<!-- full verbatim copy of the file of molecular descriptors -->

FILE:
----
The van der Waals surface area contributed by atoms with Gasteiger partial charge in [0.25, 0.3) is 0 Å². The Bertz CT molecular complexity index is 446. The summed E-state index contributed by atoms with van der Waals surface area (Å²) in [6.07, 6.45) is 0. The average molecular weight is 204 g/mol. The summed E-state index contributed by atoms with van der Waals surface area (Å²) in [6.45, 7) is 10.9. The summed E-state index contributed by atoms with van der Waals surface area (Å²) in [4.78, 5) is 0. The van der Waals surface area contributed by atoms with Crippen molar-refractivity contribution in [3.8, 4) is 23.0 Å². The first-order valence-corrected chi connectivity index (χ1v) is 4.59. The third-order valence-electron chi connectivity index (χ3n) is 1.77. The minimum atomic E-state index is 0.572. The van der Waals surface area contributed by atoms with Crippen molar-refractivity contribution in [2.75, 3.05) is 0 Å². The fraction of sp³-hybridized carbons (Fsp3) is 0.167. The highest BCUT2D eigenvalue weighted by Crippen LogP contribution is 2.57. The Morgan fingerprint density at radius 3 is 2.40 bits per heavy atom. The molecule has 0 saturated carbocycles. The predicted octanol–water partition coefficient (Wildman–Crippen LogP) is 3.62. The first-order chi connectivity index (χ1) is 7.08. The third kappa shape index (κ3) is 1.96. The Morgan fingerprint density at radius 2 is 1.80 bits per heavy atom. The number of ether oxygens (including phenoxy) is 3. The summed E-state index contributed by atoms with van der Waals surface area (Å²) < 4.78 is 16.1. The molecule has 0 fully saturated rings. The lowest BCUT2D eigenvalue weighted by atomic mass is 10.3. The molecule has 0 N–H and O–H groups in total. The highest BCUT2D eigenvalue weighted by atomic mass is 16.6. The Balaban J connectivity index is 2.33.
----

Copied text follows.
The van der Waals surface area contributed by atoms with Gasteiger partial charge in [0.25, 0.3) is 0 Å². The Bertz CT molecular complexity index is 446. The summed E-state index contributed by atoms with van der Waals surface area (Å²) in [6.07, 6.45) is 0. The average molecular weight is 204 g/mol. The summed E-state index contributed by atoms with van der Waals surface area (Å²) in [6.45, 7) is 10.9. The summed E-state index contributed by atoms with van der Waals surface area (Å²) in [4.78, 5) is 0. The van der Waals surface area contributed by atoms with Crippen molar-refractivity contribution in [3.8, 4) is 23.0 Å². The first-order valence-corrected chi connectivity index (χ1v) is 4.59. The third-order valence-electron chi connectivity index (χ3n) is 1.77. The minimum atomic E-state index is 0.572. The van der Waals surface area contributed by atoms with Crippen molar-refractivity contribution in [2.75, 3.05) is 0 Å². The fraction of sp³-hybridized carbons (Fsp3) is 0.167. The highest BCUT2D eigenvalue weighted by Crippen LogP contribution is 2.57. The Morgan fingerprint density at radius 3 is 2.40 bits per heavy atom. The molecule has 0 saturated carbocycles. The predicted octanol–water partition coefficient (Wildman–Crippen LogP) is 3.62. The first-order chi connectivity index (χ1) is 7.08. The third kappa shape index (κ3) is 1.96. The Morgan fingerprint density at radius 2 is 1.80 bits per heavy atom. The number of ether oxygens (including phenoxy) is 3. The summed E-state index contributed by atoms with van der Waals surface area (Å²) < 4.78 is 16.1. The molecule has 0 fully saturated rings. The lowest BCUT2D eigenvalue weighted by atomic mass is 10.3. The molecule has 0 N–H and O–H groups in total. The highest BCUT2D eigenvalue weighted by atomic mass is 16.6. The Balaban J connectivity index is 2.33.